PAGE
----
The role of social networks and geography on risky injection behaviors of young persons who inject drugs.


Little is known about young persons who inject drugs (PWID), who are increasingly from suburban communities and predominantly non-Hispanic white.

We enrolled 164 young (median age=26), mostly male (65%), non-Hispanic white PWID (71%), with a self-reported HCV prevalence of 13%. Many (59%) reported multiple residences (i.e., were transient) in the past year, 45% of whom reported living in both urban and suburban places (i.e., were cross-over transients). In multivariable analyses that adjusted for participant and network member characteristics, (1) large injection networks were more common among homeless participants; and (2) syringe sharing was (a) highest among cross-over transients compared to suburban (OR=4.19 95% CI 1.69-10.35) and urban only residents (OR=2.91 95% CI 1.06-8.03), (b) higher among HCV-unknown compared HCV-negative participants (OR=4.62 95% CI 1.69-10.35), (c) more likely with network members who were cross-over transients compared to urban (OR=4.94, 95% CI 2.17-11.23) and (d) less likely with network members with HCV-unknown compared to HCV-negative status (OR=0.4 95% CI 0.19-0.84).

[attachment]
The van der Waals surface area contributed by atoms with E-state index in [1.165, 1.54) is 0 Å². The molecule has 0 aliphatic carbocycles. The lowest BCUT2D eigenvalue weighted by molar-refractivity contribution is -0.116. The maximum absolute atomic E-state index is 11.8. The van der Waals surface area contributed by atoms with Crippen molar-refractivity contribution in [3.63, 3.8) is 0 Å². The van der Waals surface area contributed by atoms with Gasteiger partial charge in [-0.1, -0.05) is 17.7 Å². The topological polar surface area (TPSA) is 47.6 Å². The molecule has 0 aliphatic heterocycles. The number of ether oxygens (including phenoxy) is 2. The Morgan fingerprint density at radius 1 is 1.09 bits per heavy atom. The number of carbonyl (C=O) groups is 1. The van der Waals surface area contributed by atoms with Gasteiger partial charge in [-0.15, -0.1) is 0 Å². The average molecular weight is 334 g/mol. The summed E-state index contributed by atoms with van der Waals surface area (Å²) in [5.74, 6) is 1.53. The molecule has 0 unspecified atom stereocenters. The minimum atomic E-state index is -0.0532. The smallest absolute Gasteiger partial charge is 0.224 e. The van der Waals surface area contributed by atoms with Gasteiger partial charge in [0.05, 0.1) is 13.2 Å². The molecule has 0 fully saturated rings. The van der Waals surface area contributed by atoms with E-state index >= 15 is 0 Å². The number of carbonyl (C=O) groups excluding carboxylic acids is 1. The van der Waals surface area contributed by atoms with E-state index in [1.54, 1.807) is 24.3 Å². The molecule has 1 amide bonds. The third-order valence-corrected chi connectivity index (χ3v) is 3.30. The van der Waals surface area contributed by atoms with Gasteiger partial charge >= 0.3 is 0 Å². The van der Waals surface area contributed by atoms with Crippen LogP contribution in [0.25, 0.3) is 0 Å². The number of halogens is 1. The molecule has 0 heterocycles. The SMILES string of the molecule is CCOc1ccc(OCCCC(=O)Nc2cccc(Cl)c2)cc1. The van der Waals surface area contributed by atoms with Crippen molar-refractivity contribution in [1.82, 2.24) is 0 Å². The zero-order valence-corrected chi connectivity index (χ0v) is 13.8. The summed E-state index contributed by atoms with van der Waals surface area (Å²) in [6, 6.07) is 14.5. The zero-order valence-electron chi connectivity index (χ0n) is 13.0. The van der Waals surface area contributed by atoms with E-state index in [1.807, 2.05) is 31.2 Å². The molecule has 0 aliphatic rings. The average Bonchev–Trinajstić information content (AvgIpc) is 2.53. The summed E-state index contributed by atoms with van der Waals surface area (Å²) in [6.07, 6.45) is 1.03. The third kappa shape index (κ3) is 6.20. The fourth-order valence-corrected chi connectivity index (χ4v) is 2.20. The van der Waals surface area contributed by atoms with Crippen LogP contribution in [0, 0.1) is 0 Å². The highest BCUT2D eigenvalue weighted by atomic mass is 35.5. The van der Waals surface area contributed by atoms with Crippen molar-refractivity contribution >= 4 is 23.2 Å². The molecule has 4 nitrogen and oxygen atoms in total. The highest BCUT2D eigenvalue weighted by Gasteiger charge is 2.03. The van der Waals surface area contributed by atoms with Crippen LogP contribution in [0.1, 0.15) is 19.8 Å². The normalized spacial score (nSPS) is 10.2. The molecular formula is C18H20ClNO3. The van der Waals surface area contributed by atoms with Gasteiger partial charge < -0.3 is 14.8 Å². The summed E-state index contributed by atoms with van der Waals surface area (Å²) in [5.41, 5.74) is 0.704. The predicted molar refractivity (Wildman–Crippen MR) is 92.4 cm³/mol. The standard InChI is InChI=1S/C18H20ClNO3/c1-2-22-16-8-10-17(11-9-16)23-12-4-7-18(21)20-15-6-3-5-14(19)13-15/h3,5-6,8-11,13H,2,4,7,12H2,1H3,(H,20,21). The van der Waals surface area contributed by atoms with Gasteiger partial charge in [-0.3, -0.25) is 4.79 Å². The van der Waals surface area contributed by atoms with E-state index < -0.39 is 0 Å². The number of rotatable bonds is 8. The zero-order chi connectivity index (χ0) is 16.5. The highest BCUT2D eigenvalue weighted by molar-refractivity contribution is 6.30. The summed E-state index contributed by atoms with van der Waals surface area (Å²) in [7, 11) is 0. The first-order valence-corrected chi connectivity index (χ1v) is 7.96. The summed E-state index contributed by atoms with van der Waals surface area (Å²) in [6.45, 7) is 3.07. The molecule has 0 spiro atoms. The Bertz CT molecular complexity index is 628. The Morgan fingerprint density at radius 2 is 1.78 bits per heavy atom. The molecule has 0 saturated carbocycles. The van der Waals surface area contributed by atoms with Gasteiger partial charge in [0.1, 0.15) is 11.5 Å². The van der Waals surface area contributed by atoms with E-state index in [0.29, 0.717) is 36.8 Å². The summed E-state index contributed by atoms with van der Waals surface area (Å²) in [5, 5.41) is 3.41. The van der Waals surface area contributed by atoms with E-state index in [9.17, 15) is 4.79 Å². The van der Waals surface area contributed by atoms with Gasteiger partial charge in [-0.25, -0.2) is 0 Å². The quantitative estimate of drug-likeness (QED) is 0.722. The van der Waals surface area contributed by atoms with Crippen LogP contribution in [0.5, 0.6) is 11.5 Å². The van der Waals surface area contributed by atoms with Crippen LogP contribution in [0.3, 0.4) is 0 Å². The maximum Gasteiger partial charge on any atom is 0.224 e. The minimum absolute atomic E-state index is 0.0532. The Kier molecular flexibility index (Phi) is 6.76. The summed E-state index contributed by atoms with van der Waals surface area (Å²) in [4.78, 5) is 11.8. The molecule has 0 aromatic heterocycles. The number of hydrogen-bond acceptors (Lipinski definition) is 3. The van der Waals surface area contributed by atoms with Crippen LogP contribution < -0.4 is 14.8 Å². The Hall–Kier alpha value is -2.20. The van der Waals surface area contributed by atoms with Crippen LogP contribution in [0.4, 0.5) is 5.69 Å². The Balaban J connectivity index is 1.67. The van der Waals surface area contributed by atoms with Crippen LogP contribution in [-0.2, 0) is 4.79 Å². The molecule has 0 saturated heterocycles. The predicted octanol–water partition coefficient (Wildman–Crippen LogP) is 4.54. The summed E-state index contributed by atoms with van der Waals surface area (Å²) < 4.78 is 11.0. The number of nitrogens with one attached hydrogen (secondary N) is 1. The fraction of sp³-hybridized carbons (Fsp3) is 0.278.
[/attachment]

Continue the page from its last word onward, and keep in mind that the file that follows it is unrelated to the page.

We conducted a cross-sectional personal network (egocentric) and geographic study of young PWID and their drug-using, sexual, and support network members in 2012-13 in metropolitan Chicago, Illinois, U.S.

We identified homelessness as a significant risk factor for large networks and cross-over transience as a significant risk factor for syringe sharing. Further research is needed to understand the role of geographic factors promoting higher risk among these crossover transient PWID.

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